“Even some Republicans were hesitant to do it because they associated the Innocence Project with a criminal defense firm,” said Visser, a Republican.
He tried again in 2010. The law change received resounding support from the Idaho House, where it passed, 68-0, with two lawmakers absent. It also passed its hearing in the Idaho Senate Judiciary and Rules Committee with a narrow 5-4 vote.
Gov. Butch Otter signed it into law the first day it appeared on his desk.
That law, Visser said, “would open the door for Chris Tapp to make that claim (for DNA testing) 17, 18 years after the murder.” Under the new law, there is no expiration date on the inmate’s right to ask for DNA testing.
The new law requires a convicted person to lay out, in their petition, how the DNA evidence will likely prove their innocence. If it does indeed do that, the defendant then has a hearing before a judge. There is the possibility of a new trial, but there would also be the possibility of a plea deal — and the inmate’s release from prison.
Prosecutors offered to reverse the rape charge against Tapp, because the DNA evidence from the rape kit did not belong to him. They also asked the judge to amend Tapp’s sentence to “time served” — meaning he’d served the appropriate amount of time in prison — but they did not drop the murder conviction.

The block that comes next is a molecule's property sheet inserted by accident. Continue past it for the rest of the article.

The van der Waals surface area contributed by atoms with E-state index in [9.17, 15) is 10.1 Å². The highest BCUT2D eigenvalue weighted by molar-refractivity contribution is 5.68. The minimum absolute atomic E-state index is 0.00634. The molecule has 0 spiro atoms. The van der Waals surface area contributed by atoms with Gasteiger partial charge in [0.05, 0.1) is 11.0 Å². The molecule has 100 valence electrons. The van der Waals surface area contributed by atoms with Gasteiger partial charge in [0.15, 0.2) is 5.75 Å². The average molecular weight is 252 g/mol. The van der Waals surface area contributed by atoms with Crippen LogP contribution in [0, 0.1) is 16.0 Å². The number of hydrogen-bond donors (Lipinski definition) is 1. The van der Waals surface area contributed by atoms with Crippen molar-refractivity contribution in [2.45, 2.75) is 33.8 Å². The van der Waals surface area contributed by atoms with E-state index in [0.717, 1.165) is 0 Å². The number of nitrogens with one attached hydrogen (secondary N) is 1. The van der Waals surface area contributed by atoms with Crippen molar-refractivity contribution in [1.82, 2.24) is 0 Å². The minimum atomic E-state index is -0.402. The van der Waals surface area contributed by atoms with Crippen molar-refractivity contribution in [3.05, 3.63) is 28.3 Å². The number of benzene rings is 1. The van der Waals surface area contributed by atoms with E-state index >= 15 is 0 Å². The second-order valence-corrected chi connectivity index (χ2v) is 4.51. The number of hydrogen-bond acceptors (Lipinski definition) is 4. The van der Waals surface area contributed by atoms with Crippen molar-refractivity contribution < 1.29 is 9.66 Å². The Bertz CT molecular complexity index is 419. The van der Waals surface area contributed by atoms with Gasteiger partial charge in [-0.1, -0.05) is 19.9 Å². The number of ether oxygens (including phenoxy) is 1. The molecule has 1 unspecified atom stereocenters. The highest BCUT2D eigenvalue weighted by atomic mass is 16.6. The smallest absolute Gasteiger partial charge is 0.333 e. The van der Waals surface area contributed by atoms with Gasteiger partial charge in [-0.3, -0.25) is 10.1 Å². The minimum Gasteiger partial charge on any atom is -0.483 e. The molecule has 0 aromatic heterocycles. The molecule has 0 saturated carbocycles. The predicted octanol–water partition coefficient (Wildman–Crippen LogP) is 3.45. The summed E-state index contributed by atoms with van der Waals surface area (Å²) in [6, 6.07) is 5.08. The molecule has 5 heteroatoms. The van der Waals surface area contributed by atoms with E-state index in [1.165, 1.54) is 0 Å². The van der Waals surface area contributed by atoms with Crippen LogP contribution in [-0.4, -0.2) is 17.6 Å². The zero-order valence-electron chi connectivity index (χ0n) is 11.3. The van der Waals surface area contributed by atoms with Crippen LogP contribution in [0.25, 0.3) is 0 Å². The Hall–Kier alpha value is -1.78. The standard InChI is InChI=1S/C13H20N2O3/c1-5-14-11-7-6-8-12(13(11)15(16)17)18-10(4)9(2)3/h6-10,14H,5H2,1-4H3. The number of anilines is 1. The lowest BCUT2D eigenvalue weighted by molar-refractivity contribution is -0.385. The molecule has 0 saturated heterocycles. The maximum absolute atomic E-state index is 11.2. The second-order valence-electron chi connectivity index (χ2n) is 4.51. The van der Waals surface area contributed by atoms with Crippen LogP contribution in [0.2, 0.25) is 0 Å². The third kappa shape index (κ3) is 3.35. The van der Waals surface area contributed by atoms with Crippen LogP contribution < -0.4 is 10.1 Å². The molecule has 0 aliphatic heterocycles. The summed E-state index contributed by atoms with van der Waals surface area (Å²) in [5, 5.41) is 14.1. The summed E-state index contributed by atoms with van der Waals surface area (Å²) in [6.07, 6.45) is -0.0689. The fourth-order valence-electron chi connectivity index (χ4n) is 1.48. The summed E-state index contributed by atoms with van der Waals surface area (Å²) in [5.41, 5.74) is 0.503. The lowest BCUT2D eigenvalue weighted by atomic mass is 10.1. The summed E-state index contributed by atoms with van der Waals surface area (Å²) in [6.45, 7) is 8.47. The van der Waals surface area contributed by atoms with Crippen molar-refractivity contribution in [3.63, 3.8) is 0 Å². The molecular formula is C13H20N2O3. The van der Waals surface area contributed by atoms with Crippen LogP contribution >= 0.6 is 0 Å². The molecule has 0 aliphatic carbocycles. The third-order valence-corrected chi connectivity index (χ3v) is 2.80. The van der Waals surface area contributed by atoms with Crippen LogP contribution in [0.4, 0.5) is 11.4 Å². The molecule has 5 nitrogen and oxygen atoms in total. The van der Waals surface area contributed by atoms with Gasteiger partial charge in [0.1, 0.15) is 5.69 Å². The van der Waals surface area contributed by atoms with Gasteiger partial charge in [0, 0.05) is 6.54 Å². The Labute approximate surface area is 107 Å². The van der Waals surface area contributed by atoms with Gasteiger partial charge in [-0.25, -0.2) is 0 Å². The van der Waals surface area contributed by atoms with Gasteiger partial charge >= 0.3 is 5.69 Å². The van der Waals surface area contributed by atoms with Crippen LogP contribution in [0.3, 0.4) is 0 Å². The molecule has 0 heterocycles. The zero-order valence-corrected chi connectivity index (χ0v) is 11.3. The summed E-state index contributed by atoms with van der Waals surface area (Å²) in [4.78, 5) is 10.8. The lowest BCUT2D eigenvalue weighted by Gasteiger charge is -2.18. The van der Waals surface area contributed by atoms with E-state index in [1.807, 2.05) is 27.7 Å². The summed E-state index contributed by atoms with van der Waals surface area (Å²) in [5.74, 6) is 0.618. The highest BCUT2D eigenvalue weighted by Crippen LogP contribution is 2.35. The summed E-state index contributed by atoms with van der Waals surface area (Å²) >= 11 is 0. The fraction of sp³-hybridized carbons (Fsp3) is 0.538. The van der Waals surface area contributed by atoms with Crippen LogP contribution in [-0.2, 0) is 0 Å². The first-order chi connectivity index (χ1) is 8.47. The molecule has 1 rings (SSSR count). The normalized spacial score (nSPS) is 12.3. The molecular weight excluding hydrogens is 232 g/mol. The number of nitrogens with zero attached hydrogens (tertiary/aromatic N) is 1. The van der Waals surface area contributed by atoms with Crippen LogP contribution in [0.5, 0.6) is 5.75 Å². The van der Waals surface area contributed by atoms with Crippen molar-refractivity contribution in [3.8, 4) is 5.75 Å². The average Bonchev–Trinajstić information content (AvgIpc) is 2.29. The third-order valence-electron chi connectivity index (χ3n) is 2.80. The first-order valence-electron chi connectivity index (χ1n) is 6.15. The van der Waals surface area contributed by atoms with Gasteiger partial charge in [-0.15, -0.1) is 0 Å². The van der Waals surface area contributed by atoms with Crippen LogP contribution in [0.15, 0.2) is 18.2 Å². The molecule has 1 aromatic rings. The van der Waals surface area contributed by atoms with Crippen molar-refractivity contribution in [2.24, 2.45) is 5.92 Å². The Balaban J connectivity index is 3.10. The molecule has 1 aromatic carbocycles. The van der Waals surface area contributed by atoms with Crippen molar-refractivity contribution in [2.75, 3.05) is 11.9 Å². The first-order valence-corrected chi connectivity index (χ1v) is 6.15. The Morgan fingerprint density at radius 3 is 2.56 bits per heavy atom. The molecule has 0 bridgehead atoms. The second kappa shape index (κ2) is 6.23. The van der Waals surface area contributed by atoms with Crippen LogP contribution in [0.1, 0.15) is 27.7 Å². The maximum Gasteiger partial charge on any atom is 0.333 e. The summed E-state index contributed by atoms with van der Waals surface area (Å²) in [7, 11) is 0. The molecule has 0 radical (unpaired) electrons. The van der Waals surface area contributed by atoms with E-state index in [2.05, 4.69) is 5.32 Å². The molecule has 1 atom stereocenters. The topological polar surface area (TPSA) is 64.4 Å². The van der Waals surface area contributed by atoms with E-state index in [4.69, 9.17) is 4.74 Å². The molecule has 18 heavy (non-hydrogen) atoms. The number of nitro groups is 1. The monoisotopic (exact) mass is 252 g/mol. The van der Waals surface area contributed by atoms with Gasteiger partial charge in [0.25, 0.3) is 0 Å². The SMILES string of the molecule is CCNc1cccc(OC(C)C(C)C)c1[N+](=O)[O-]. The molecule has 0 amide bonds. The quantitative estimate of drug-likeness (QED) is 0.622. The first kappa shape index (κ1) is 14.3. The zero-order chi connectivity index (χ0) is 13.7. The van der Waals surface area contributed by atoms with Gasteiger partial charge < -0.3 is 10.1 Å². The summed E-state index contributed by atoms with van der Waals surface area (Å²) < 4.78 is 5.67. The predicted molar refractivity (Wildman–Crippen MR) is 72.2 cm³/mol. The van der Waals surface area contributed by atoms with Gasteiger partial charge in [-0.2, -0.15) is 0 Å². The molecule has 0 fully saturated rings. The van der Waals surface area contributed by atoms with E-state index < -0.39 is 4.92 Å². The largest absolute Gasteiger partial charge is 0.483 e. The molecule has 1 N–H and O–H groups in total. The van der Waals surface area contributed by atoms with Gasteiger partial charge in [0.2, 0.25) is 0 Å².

For a prisoner, being confronted with such a deal is “mind-blowing,” Hampikian said.
At the time prosecutors offered Tapp the deal, he had been in prison for about two decades. Dripps had not been arrested, and there were no DNA matches in the case.
Tapp took the deal and was released in March 2017. While Tapp has asked for privacy in the wake of Dripps’ arrest, Hampikian said, Tapp has since gotten married and has a job.
But he’s still, technically, a convicted murderer, and that makes his life difficult.
Prosecutors did the same thing in the case of Sarah Pearce, the woman accused of attacking the motorist in Canyon County, who was released after more than 10 years in prison — while she was released, her charge remained on her record.
“The state, upon releasing them, keeps the conviction,” Hampikian said.
In Visser’s opinion, “the prosecutor negotiates and keeps that on their record because had we not had that on the record, it basically opens the door for a lawsuit for compensation.”
After being confronted with the new DNA evidence linking him to the crime, Dripps admitted to police that he raped Dodge and cut her throat, according to the probable cause affidavit for his arrest. Such an admission — coupled with Dripps’ claim he acted by himself — means Tapp might be fully exonerated one day.
“We’re cautious on that,” said Visser, who is still involved with the Idaho Innocence Project as a volunteer.
Tapp’s uphill battle is typical of people accused of a crime, guilty or innocent, Hampikian said.
“The deck is so stacked against criminal defendants that even most of the people I know who have been exonerated, their original lawyers did not, in the client’s opinion, believe they were innocent — and that doesn’t mean they gave them a bad defense,” Hampikian said.
Visser spoke about the narrative some people accused of a crime must fight against the criminal justice system.
“There’s such a reluctance to admit one’s wrong,” he said.